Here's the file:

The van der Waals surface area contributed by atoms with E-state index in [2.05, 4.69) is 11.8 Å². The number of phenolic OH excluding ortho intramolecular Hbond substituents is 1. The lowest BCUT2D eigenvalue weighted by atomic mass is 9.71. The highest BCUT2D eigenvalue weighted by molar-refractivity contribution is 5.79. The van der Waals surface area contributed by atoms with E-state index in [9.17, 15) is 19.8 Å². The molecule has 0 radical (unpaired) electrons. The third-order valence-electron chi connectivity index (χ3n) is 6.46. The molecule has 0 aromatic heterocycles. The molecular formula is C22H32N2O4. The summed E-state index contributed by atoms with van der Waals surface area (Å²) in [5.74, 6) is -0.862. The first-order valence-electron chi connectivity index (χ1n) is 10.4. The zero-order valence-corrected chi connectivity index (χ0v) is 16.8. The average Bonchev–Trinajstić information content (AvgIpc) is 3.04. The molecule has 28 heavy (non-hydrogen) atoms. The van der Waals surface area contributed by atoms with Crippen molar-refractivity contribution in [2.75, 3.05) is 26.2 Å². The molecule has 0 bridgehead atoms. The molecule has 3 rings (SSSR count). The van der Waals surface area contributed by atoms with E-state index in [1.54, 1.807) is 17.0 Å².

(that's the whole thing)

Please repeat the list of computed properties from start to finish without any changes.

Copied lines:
The van der Waals surface area contributed by atoms with E-state index in [2.05, 4.69) is 11.8 Å². The number of phenolic OH excluding ortho intramolecular Hbond substituents is 1. The lowest BCUT2D eigenvalue weighted by atomic mass is 9.71. The highest BCUT2D eigenvalue weighted by molar-refractivity contribution is 5.79. The van der Waals surface area contributed by atoms with E-state index in [9.17, 15) is 19.8 Å². The molecule has 0 radical (unpaired) electrons. The third-order valence-electron chi connectivity index (χ3n) is 6.46. The molecule has 0 aromatic heterocycles. The molecular formula is C22H32N2O4. The summed E-state index contributed by atoms with van der Waals surface area (Å²) in [5.74, 6) is -0.862. The first-order valence-electron chi connectivity index (χ1n) is 10.4. The zero-order valence-corrected chi connectivity index (χ0v) is 16.8. The average Bonchev–Trinajstić information content (AvgIpc) is 3.04. The molecule has 28 heavy (non-hydrogen) atoms. The van der Waals surface area contributed by atoms with Crippen molar-refractivity contribution in [2.75, 3.05) is 26.2 Å². The molecule has 0 bridgehead atoms. The molecule has 3 rings (SSSR count). The van der Waals surface area contributed by atoms with E-state index in [1.54, 1.807) is 17.0 Å².